Majority of the missions that USVs are being deployed for are non-lethal assignments.
Verdict has conducted a poll to assess the most urgent mission that USVs should engage in. Analysis of the poll results shows that intelligence surveillance and recognition (ISR) is the most urgent mission, as opined by a majority 40% of the respondents, followed by anti-submarine warfare (ASW, 29% votes) and mine countermeasures (MCM, 25% votes).
A lesser 7% of the respondents voted for hydrographic survey as the most urgent mission that USVs should engage in.
Demand for unmanned surface vehicles
The military unmanned vehicles sector is increasingly being dominated by USVs, as a number of missions can be easily carried out at relatively low cost and equivalent reliability, according to GlobalData.
ISR, transport, ASW, MCM, and area denial are some of the potential domains of operations for USVs. Furthermore, USVs have a significant advantage over other unmanned vehicles as they can collect data both above and under water, while also serving as a platform for unmanned underwater vehicles (UUVs) and unmanned aerial vehicles (UAVs).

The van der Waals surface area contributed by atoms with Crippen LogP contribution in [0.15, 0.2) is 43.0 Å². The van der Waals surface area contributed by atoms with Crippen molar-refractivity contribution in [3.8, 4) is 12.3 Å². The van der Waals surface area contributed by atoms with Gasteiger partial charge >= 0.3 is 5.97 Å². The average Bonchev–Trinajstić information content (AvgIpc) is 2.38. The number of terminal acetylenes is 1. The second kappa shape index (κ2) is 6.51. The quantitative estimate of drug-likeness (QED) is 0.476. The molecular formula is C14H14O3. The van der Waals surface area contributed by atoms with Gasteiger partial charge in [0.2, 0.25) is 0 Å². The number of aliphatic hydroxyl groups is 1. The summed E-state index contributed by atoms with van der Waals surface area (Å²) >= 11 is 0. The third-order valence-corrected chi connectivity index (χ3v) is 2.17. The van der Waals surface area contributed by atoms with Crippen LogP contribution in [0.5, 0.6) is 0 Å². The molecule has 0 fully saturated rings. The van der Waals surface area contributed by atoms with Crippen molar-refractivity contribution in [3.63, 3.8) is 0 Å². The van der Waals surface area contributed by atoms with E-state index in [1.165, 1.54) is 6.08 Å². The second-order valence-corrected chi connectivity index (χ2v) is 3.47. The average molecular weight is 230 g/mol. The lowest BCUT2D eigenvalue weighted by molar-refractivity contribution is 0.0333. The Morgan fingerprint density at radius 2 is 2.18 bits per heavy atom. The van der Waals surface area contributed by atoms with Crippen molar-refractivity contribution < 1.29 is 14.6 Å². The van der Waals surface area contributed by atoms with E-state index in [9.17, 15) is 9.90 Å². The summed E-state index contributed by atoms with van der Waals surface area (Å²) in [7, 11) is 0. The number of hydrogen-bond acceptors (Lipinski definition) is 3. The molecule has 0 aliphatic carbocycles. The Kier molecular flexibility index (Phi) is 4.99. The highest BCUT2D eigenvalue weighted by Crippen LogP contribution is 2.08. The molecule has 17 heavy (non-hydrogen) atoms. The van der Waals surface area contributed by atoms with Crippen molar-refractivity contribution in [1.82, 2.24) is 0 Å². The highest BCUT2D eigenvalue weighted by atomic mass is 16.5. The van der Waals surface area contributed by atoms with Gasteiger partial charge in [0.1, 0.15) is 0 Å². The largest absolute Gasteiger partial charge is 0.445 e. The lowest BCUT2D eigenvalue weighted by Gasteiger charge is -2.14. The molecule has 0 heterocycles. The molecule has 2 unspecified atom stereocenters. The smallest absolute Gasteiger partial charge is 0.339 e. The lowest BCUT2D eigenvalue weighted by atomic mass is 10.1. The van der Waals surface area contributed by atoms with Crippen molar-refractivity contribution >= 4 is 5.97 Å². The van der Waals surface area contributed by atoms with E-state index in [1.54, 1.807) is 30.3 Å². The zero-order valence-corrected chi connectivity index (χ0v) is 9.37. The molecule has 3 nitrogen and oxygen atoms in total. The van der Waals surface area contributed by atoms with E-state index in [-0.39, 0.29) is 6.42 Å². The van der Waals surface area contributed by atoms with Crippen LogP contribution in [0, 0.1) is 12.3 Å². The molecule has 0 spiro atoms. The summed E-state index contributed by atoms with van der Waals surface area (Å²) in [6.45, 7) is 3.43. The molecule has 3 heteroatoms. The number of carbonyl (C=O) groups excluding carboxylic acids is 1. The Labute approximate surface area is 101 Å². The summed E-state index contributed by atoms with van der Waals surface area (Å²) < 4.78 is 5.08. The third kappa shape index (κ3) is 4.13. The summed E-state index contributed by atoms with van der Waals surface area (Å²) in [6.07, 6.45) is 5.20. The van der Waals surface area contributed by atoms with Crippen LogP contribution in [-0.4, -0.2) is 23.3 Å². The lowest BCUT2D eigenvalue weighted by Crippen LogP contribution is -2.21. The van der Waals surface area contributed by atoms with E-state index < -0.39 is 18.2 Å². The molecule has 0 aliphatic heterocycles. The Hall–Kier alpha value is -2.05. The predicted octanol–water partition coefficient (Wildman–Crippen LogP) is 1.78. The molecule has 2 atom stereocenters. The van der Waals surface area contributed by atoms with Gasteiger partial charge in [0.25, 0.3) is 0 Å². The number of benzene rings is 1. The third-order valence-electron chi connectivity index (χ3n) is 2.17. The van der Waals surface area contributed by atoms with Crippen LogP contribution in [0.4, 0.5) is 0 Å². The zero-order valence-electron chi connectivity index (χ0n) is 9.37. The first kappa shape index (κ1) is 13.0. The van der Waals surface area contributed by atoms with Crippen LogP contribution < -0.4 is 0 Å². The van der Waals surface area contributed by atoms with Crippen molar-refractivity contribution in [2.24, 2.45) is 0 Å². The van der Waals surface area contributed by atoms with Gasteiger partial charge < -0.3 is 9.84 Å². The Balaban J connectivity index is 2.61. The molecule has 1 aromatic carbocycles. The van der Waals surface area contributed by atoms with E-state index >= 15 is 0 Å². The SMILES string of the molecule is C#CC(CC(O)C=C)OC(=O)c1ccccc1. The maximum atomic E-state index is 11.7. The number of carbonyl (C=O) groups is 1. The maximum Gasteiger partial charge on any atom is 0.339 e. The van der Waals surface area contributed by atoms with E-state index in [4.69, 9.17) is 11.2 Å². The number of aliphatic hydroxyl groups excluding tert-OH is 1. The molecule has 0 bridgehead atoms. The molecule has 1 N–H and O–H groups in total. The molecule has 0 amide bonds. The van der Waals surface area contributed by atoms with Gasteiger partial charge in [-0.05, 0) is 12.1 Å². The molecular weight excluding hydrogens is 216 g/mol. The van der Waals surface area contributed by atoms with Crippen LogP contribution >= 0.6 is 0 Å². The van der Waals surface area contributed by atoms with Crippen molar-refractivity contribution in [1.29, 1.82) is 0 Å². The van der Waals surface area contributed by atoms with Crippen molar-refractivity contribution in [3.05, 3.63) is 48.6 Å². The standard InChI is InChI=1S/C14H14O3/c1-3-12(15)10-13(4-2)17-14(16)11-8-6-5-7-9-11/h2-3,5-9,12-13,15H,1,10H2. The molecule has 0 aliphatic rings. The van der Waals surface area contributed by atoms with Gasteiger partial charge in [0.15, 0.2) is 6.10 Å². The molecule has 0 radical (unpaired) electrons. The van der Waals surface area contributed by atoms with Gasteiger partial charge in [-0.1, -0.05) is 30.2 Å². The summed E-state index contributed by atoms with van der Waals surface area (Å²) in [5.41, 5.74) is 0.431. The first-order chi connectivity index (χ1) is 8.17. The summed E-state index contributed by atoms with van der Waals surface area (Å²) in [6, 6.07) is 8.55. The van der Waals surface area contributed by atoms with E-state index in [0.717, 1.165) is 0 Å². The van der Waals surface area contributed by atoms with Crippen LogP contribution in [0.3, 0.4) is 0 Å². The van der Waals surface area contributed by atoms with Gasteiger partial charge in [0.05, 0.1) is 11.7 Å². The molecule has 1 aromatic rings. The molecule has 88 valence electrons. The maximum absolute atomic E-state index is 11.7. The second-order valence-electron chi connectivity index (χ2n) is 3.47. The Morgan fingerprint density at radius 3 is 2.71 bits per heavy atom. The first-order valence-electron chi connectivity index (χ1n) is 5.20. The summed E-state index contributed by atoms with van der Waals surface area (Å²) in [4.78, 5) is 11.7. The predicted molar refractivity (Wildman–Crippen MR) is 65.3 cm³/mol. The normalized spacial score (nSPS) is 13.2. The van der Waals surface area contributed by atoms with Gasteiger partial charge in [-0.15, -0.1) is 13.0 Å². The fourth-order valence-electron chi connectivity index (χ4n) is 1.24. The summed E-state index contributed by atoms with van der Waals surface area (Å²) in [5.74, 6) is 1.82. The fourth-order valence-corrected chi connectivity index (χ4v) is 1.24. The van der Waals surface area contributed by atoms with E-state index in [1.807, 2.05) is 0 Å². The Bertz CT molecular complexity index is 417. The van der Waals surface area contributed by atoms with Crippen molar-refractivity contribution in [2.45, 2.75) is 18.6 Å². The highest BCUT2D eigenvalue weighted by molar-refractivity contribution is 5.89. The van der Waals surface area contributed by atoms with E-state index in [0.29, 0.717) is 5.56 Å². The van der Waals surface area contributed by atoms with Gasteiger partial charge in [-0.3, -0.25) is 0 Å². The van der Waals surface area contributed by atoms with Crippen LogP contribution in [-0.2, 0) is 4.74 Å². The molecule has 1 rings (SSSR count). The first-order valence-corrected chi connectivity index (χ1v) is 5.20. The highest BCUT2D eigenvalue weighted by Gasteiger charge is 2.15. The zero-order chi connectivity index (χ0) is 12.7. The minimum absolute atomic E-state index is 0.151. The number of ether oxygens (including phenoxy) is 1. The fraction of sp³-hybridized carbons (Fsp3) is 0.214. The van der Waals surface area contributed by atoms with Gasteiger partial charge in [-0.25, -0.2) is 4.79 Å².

MCM is yet another area where USVs can revolutionise operations. The modular structure and payload capacities of these vehicles reduce the cost and human risk in MCM and ASW operations.
USVs are expected to become a key part of the US Navy fleet in the future due to the urgency attached by the navy for meeting the rapidly evolving military threats from countries such as China. The US Navy aims to shift towards a distributed fleet architecture that includes more unmanned vehicles to support manned surface combatants and is aiming to introduce them into service quickly.
The navy plans to deploy large USVs (LUSVs) mainly for anti-surface warfare, and medium USVs (MUSVs) for ISR and electronic warfare (EW). Six companies were awarded contracts worth more than $41m in September 2020 by the navy to conduct reliability studies on LUSVs.